Wolves v Doncaster Rovers: League remains the priority over Cup for Rovers

DONCASTER Rovers manager Sean O'Driscoll has described progress in the FA Cup as 'not very important' ahead of tonight's third round replay at Wolves.

O'Driscoll's stark admission confirms a growing reality that the oldest Cup competition in the world is rapidly losing its appeal to the vast majority of Championship clubs.

Amid growing pressure to avoid relegation and balance the books financially, O'Driscoll would rather win next Saturday's league game at Ipswich Town than spring a shock tonight at Molineux.

Rovers are currently enjoying a third successive season in the second tier of English football after an absence of 50 years. Although beaten 3-0 at home by Reading last weekend, they remain closer to the play-off zone than the bottom three.

Asked how important the FA Cup was to Rovers ahead of tonight's game, O'Driscoll said: "If you said we could get to the semi-final of the FA Cup, I would take it – but I would rather win at Ipswich on Saturday than win against Wolves so I suppose, in that sense, it's not very important."

O'Driscoll, ironically, hails from the Black Country, grew up supporting Wolverhampton, and still has relatives who hold season tickets at Molineux. Yet there was no hint of 'Cup magic' in the air as O'Driscoll looked ahead to tonight's game.

"Just because I grew up in the town, it doesn't mean anything for me at this particular time," he said. "Tears wont be welling up in my eyes and my heart won't be in my mouth. I have been back a few times to watch games."

He insisted that the game was not a 'distraction' for either club, however, and believes Wolves manager Mick McCarthy is likely to resist any temptation to field a weakened side.

"I don't think it's a distraction. It's part and parcel of what makes football in England unique," O'Driscoll said. "Mick will play his first team, players who are all part of his first team squad. He can't afford to let it slip in the Cup (just) because it's a game against lesser opposition.

"They have got a home draw again in the next round (against Stoke City or Cardiff City) so they can see them(selves) progressing to the latter stages," he added.

"Any Premier division team must see themselves getting to the latter stages if they get a good draw. Once you get there, it breeds confidence and interest, a buzz about the place which, if you're savvy as a manager, which I think Mick is, he will transmit to confidence and use that to improve league form as well."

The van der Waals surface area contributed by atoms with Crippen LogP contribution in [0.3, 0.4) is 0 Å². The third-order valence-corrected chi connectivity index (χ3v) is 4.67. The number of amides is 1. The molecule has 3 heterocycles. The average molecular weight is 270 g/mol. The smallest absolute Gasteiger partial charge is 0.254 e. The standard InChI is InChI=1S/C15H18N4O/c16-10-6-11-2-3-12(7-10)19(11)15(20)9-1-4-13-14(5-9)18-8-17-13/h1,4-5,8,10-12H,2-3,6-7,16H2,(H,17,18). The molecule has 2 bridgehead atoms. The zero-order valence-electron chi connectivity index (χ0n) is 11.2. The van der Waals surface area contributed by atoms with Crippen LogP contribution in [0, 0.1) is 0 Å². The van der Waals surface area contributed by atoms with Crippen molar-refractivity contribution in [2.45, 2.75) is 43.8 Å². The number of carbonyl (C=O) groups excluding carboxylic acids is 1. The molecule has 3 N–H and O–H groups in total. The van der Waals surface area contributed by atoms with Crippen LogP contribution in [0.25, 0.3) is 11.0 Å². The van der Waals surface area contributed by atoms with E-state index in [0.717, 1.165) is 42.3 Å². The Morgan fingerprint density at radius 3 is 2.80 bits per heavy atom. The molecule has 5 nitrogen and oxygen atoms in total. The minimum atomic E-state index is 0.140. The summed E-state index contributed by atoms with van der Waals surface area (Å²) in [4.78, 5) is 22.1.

Wolves were narrowly beaten by high-flying Manchester City last weekend – their only game since being held to a 2-2 draw by Rovers at the Keepmoat Stadium 10 days ago – yet remain next to bottom of the Premier League.

O'Driscoll expressed his admiration for McCarthy, saying: "It is a difficult place to manage because there is a high expectation among the Wolves supporters. I know that because my family are season ticket holders. It is their team – as it is mine in some senses – and they are like typical supporters and think he should be doing something different.

"But he's kept them in the division and, in the form table, they are about third or fourth. It's never going to be easy for teams like Wolves to establish themselves in the Premier division but staying there the first season was a great achievement. It will go down to the wire again and, if they are still in there fighting at the end of the season, I wouldn't bet against them."

O'Driscoll is looking for a positive reaction from his players tonight after reviewing parts of the Reading performance yesterday to discuss how things went wrong.

"I am not really looking forward to going back (to Wolves) if we play like we did on Saturday," he admitted. "You want to take a side there that will go and compete and do all the things – regardless of whether we win, draw, or lose – that we set out to do over 90 minutes. If we do the things that we need to do and have done for the vast majority of the season, we will be in there fighting or we will walk off the pitch saying we have ticked all the boxes we need to tick, but they are just a better team than us!"

Injury problems in midfield have prompted O'Driscoll to move into the transfer market to sign former Leeds United youth player Paul Keegan from Irish club Bohemians until the end of the season.

With both Brian Stock and Simon Gillett injured, Keegan will increase competition for the midfield holding role, subject to international clearance, but will not be involved in tonight's game.

"It's an opportunity for him and we can have a good look," O'Driscoll said. "With Simon and Brian out, it made sense to bring in another midfielder and, financially, it's something we can do quite easily."

Keegan, now 26, was released by Leeds in 2005 but took his career back to his native Ireland and played initially for Drogheda before moving to Bohemians two summers ago and making 66 appearances in the League of Ireland Premier Division.

On-loan Rovers defender Matthew Kilgallon is ineligible for tonight's game and on-loan Joseph Mills is doubtful due to a knee injury suffered at the weekend.